Resveratrol, a natural product derived from grape, exhibits antiestrogenic activity and inhibits the growth of human breast cancer cells
Article first published online: 20 APR 1999
Copyright © 1999 Wiley-Liss, Inc.
Journal of Cellular Physiology
Volume 179, Issue 3, pages 297–304, June 1999
How to Cite
Lu, R. and Serrero, G. (1999), Resveratrol, a natural product derived from grape, exhibits antiestrogenic activity and inhibits the growth of human breast cancer cells. J. Cell. Physiol., 179: 297–304. doi: 10.1002/(SICI)1097-4652(199906)179:3<297::AID-JCP7>3.0.CO;2-P
- Issue published online: 20 APR 1999
- Article first published online: 20 APR 1999
- Manuscript Accepted: 29 DEC 1998
- Manuscript Received: 9 SEP 1998
- National Institutes of Health. Grant Number: RO1CA 58449
- U.S. Army Medical Research and Material Command. Grant Number: DAMD 17-96-1-6072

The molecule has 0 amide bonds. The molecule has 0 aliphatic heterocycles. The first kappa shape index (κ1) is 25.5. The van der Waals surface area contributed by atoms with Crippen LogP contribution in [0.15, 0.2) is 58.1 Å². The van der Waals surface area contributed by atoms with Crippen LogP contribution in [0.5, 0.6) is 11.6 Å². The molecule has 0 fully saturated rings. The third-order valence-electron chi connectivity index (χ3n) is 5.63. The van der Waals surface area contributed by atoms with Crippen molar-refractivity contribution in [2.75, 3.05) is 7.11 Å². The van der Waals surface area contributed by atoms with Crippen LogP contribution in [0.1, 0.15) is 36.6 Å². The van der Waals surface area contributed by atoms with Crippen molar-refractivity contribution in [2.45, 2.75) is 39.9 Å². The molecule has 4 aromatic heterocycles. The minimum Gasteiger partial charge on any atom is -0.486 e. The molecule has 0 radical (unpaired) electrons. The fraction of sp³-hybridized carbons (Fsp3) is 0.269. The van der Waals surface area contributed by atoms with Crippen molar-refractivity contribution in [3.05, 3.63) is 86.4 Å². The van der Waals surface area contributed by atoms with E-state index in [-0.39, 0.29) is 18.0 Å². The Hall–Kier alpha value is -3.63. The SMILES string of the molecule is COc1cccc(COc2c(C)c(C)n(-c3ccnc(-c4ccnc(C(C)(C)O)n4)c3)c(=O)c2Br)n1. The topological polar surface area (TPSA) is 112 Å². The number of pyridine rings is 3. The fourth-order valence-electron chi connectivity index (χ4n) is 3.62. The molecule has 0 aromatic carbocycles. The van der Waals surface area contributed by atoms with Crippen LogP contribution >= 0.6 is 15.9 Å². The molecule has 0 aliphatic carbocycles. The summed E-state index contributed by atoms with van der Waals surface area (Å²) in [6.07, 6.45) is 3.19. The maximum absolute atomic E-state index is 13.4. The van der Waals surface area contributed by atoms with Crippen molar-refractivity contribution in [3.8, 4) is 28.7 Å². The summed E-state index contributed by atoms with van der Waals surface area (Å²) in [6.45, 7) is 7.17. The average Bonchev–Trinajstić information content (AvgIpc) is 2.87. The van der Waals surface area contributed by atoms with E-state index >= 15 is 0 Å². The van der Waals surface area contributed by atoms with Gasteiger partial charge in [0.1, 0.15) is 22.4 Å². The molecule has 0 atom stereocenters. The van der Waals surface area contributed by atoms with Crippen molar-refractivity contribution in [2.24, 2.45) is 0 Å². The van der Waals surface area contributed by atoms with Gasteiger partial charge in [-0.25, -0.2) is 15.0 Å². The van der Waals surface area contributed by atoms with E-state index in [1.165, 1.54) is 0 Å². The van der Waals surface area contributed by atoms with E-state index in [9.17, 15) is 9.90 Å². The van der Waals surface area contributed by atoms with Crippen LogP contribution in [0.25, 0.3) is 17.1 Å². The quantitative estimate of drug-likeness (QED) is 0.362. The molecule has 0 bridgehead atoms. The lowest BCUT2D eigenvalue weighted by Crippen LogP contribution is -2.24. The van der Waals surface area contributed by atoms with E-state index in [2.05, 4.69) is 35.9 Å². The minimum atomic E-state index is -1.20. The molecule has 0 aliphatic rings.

Resveratrol is a natural phytoalexin compound found in grapes and other food products. In this study, the effect of resveratrol on the growth of human breast cancer cells was examined. Results show that resveratrol inhibits the growth of estrogen receptor(ER)-positive MCF-7 cells in a dose-dependent fashion. Detailed studies with MCF-7 cells demonstrate that resveratrol antagonized the growth-promoting effect of 17-β-estradiol (E2) in a dose-dependent fashion at both the cellular (cell growth) and the molecular (gene activation) levels. At 5 × 10−6 M, resveratrol abolished the growth-stimulatory effect mediated by concentrations of E2 up to 10−9 M. The antiestrogenic effect of resveratrol could be observed at a concentration of 10−6 M and above. The antiestrogenic effect of resveratrol was also demonstrated at the molecular level. Resveratrol in a dose-dependent fashion antagonized the stimulation by E2 of progesterone receptor gene expression in MCF-7 cells. Moreover, expression of transforming growth factor-α and insulin-like growth factor I receptor mRNA was inhibited while the expression of transforming growth factor β2 mRNA was significantly elevated in MCF-7 cells cultivated in the presence of resveratrol (10−5 M). In summary, our results show that resveratrol, a partial ER agonist itself, acts as an ER antagonist in the presence of estrogen leading to inhibition of human breast cancer cells. J. Cell. Physiol. 179:297–304, 1999. © 1999 Wiley-Liss, Inc.